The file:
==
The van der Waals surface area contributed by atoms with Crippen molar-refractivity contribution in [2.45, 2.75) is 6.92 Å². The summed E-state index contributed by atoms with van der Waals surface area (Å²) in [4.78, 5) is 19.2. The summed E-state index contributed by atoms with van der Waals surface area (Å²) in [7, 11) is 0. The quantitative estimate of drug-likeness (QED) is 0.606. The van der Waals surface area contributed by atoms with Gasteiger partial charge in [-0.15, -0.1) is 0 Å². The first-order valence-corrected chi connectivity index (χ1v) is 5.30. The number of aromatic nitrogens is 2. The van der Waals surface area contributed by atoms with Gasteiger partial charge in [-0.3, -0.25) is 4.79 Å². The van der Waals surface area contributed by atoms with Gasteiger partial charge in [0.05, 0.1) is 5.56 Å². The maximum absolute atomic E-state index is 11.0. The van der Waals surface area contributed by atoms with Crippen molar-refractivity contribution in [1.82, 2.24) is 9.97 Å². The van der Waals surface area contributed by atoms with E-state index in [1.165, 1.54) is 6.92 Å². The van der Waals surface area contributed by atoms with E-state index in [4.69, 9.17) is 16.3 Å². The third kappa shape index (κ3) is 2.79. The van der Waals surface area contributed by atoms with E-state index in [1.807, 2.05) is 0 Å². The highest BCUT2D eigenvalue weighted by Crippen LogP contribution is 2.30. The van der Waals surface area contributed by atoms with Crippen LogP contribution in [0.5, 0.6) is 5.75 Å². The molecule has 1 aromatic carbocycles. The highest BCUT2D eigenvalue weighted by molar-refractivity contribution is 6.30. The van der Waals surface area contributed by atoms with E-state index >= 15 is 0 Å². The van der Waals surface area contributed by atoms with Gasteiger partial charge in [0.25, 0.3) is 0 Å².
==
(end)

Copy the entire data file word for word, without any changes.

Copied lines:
The van der Waals surface area contributed by atoms with Crippen molar-refractivity contribution in [2.45, 2.75) is 6.92 Å². The summed E-state index contributed by atoms with van der Waals surface area (Å²) in [4.78, 5) is 19.2. The summed E-state index contributed by atoms with van der Waals surface area (Å²) in [7, 11) is 0. The quantitative estimate of drug-likeness (QED) is 0.606. The van der Waals surface area contributed by atoms with Gasteiger partial charge in [-0.15, -0.1) is 0 Å². The first-order valence-corrected chi connectivity index (χ1v) is 5.30. The number of aromatic nitrogens is 2. The van der Waals surface area contributed by atoms with Gasteiger partial charge in [-0.3, -0.25) is 4.79 Å². The van der Waals surface area contributed by atoms with Gasteiger partial charge in [0.05, 0.1) is 5.56 Å². The maximum absolute atomic E-state index is 11.0. The van der Waals surface area contributed by atoms with Crippen molar-refractivity contribution in [1.82, 2.24) is 9.97 Å². The van der Waals surface area contributed by atoms with E-state index in [1.165, 1.54) is 6.92 Å². The van der Waals surface area contributed by atoms with E-state index in [4.69, 9.17) is 16.3 Å². The third kappa shape index (κ3) is 2.79. The van der Waals surface area contributed by atoms with E-state index in [1.807, 2.05) is 0 Å². The highest BCUT2D eigenvalue weighted by Crippen LogP contribution is 2.30. The van der Waals surface area contributed by atoms with Crippen LogP contribution in [0.5, 0.6) is 5.75 Å². The molecule has 1 aromatic carbocycles. The highest BCUT2D eigenvalue weighted by molar-refractivity contribution is 6.30. The van der Waals surface area contributed by atoms with E-state index >= 15 is 0 Å². The van der Waals surface area contributed by atoms with Gasteiger partial charge in [0.25, 0.3) is 0 Å².